RIT HHMI Inclusive Excellence program offers students an early chance to delve into research

RIT HHMI Inclusive Excellence program offers students an early chance to delve into research RIT HHMI Inclusive Excellence program offers students an early chance to delve into research

Ryhl Charles spent much of his summer in a lab using X-ray crystallography to examine proteins that may cause pathogenic bacteria to remain dormant and immune to antibiotics. While it may not be a prototypical summer vacation, the second-year biology student was thrilled to get his first experience working in a research lab.

“I loved it,” said Charles. “There were a lot of long hours, but research is fun. I loved working with people, getting the comradery going together in the lab, and also learning at the same time as you’re doing something. Getting that hands-on learning really connected with me.”

Charles and nine other RIT College of Science students received funding to work with faculty mentors on summer-long research projects as part of the HHMI Inclusive Excellence Summer Research Experience. The program is for students who just completed their first year at RIT—including transfer students—and gives preference to students from nontraditional and underrepresented groups to help broaden RIT’s research groups to include a greater diversity of culture.

This summer, Charles worked on a research project with Michael Gleghorn, an assistant professor in the School of Chemistry and Materials Science, but he developed an interest in infectious diseases long ago. Charles’ father works for the U.S. Agency for International Development and his mother works for the Department of State, so he saw first-hand how infections like malaria or fungal outbreaks in crops affect developing countries. He aspires to go on to medical school but believes getting involved in research can help him become well rounded.

“Doctors look at symptoms and understand this is what’s going on and how to treat it, but they don’t always understand the biology behind it all,” said Charles. “That’s why I want to go into research. I want to figure out how things work, as well. That’s a really important thing to me and is a big passion of mine. This program is an open ticket to see this is how research is first-hand.”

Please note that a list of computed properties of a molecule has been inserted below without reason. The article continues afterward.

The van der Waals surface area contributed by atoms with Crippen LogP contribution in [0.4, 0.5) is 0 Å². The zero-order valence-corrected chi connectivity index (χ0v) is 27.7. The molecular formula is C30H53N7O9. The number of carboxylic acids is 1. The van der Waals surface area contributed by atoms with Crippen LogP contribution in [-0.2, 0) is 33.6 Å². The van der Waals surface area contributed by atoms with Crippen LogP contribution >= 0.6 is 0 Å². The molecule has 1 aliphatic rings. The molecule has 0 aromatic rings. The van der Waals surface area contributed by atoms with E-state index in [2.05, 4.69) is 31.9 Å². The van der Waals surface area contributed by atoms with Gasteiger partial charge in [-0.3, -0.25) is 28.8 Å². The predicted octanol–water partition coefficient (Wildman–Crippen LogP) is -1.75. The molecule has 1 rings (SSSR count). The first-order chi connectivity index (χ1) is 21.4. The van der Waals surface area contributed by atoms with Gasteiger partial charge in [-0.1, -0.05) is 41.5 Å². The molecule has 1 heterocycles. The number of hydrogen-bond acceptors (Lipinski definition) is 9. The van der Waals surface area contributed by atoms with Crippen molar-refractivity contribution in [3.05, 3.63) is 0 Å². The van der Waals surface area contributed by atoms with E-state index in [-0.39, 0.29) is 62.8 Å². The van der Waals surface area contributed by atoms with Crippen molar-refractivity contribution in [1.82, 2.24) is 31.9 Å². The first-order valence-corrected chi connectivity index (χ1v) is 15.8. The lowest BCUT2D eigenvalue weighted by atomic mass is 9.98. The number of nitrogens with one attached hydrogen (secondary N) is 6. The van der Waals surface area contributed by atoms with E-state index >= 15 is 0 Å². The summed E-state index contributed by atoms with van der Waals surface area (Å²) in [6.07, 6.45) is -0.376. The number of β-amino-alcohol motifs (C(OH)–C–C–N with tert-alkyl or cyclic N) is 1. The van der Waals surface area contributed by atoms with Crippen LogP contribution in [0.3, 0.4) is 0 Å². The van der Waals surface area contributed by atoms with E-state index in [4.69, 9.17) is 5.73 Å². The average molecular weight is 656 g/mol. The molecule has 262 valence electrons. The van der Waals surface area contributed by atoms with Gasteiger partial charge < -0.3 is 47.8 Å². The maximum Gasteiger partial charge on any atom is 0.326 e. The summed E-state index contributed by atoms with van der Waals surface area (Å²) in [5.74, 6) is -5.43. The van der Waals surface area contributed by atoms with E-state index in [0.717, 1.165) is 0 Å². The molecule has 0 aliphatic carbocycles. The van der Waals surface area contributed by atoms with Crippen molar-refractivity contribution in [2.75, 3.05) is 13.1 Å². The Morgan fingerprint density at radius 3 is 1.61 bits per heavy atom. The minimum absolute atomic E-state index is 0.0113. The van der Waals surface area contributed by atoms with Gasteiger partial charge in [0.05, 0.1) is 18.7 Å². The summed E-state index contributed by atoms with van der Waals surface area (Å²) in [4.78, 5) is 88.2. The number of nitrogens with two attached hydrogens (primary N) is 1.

Dina Newman, an associate professor in the Thomas H. Gosnell School of Life Sciences and co-director of the Inclusive Excellence program, served as a faculty mentor for the Summer Research Experience for the first time this summer. She said that students engaging in research so early on in their careers provides important benefits they cannot receive in the classroom. 

“They get to know a faculty member outside the classroom, and that’s incredibly important,” said Newman. “It’s a different interaction than you would have in a classroom, and it’s a much closer mentoring relationship. I think research has borne out that the one-on-one mentoring is probably the most important thing about students doing research.”

RIT HHMI Inclusive Excellence program offers students an early chance to delve into research

Deanna Abid, left, worked on a research project this summer with her faculty mentor Associate Professor Dina Newman, right, that investigated how textbooks and literature visually represent DNA differently.

Newman mentored Deanna Abid, a biotechnology and molecular bioscience student from Rochester who transferred to RIT last fall. Abid worked in Newman’s Molecular Biology Education Research lab, investigating how textbooks and literature visually represent DNA differently. She said the experience helped her affirm that she is on the right path.

“I wanted to make sure that molecular biology was my interest and this confirmed it for me,” said Abid. “I really enjoyed the experience so I think I still want to continue doing research in this field.”

To learn more about the research projects students participated in for the Inclusive Excellence Summer Research Experience, go to the Center for Advancing STEM Teaching, Learning and Evaluation website.

This program is supported in part by a grant to RIT from the Howard Hughes Medical Institute through the Science Education Program.

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